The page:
Summer is over and professional woman are falling back to the work routine. Whether you're shuffling between boardrooms or attending your nonprofit’s annual gala, most of us struggle to find tailored clothes for business environments that are sustainably made. Whether you are dressing for function, durability, or comfort, it is important to find pieces you can be proud to wear that still meet your sophisticated lifestyle when commitments call.
In recent years, sustainability has become a buzzword and turned a few heads. Just as consumers today are taking a closer look at the food they consume and the chemicals they put into their bodies, they are also shifting their purchasing decisions to create a cleaner environment through the clothes they wear.
What it really means
Today, professional woman are savvier than ever and not only pay attention to the quality of their garments, but also the entire supply chain, production processes, and product afterlife. They are more aware that a hang tag using the word “sustainable” does not mean the retailer is using clean processes to develop that garment.
One of the biggest culprits in the fashion industry is “fast fashion,” or clothes made cheaply to meet demands for the hot new styles. However, fast fashion is putting our future planet at risk.
After nearly 25 years in the industry, Melissa Nataadiningrat has over a dozen patents and immense product successes under her name, not to mention her extensive knowledge on sustainable fashion.
“What so many of us forget or perhaps don’t realize is that sustainability is not just about using bamboo based fibers and slapping the term 'sustainable' on the hang tag. True sustainability comes when the entire supply chain of that bamboo is sustainable. I’ve picked bamboo because it’s so prevalent in the marketplace and we’re told about the benefits of using bamboo-based materials. However, we haven’t truly achieved an ecosystem of true sustainability when we're still reading about deforestation, water contamination and shortage, and big business farming putting small farmers out of their livelihoods. We have to understand that a supply chain is its own ecosystem that must be sustained and supported indefinitely in order for the world to see true environmental impact. We must design, develop, and manufacture into that premise.”
Are all fabrics created the same? Are they:
Made to last?
Limiting the amount of wasted fabric in production?
Aware of the environmental impact from fabric production?
Professional woman are catching on to the new trends in textiles and technology. They are choosing garments and materials engineered to last longer. Some of the most sustainable materials are natural fibers (cotton, hemp, linen) and futuristic/innovative fabrics. They are ditching cheap synthetics (polyester, nylon, spandex). These fibers are not grown naturally, and instead come from chemicals and polymers.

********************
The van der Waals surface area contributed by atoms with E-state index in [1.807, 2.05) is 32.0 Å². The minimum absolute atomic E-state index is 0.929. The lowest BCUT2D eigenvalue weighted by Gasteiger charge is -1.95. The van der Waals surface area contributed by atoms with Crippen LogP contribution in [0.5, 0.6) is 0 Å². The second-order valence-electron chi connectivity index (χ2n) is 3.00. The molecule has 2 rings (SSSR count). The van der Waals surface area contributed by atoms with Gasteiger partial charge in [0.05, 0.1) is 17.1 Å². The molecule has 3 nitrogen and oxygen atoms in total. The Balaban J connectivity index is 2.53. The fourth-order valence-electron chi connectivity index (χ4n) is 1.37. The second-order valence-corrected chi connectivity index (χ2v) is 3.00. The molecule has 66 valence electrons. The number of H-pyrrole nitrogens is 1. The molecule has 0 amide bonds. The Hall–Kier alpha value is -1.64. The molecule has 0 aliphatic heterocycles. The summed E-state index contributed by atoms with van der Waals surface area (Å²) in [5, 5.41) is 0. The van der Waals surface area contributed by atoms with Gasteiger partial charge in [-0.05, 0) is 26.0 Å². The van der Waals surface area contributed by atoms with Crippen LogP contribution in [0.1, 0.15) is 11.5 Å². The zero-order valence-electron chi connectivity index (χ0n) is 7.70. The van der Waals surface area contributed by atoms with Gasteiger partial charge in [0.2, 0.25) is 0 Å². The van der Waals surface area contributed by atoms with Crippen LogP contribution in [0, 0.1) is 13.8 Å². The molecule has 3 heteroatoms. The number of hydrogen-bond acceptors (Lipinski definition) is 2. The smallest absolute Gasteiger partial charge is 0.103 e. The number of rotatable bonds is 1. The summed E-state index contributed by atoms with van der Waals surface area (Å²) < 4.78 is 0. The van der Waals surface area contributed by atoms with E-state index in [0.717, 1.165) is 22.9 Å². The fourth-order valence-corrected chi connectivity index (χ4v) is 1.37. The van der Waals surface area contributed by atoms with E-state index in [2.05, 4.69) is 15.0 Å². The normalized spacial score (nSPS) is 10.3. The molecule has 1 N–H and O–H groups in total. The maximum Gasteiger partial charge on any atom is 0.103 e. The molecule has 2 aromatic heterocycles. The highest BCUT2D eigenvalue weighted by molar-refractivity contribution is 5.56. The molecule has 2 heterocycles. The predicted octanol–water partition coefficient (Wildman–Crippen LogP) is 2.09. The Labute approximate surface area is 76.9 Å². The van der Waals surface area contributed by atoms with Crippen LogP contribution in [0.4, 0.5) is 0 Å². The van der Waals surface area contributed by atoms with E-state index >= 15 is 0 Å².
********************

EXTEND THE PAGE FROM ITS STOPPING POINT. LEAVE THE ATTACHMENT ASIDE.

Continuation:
We all love those quick-drying polyester tanks and tees because they are cheap, wrinkle-free, and readily available. But they hold on to bacteria and will stink so fast you'll be inclined to throw them away after just a few post-work SoulCycle classes. What you don't realize is that it can take up to 200 years for that garment to decompose. Using cutting-edge technology to create the fabric of the future, companies are paying closer attention to creating cleaner garments.
Megan Eddings, Founder and CEO of Accel Lifestyle, developed a proprietary sustainable fabric that is better for the environment. After years of trial and error, Eddings was able to create a proprietary fabric that includes premium, American-grown Supima cotton. With patents pending in 120 countries, her fabric is a softer, stronger, more versatile fabric with anti-microbial properties.
“Microplastics are a huge concern for not only the environment, but also our health. These synthetic fibers are forms of plastic, and every time you wash fabrics made from these fibers, microplastics are breaking off, and many eventually end up in the oceans, ocean life, and our mouths. Sustainable fashion takes into account the entire supply chain and life cycle of a garment, from where and how it is made to when it ends up in our landfills. It is important for consumers to think about how their purchase affects the environment, the lifecycle of their garment, and how to invest in clothes that last longer.”
Small steps make a big difference.
As professional women, we need to take responsibility for our daily choices. Commit to buying less, limit your outfits per day, and invest in pieces that last longer. Sport outfits that carry you throughout your busiest of days, from the board room to barre class. Those of you who have project-based work know how long the days can be, and investing in staple workwear is becoming a priceless asset.
Next time you’re shopping, do your research. Pay close attention to how brands use the term "transparency." Do they really mean it and prove it? Does the brand take initiatives with the fabrics used? Are they committed to ethical/sustainable practices? It’s easy to forget the impact of a purchase or the power you have as a consumer. There are small steps we can take each day to pave the path toward a more sustainable fashion future.
Article originally posted on Forbes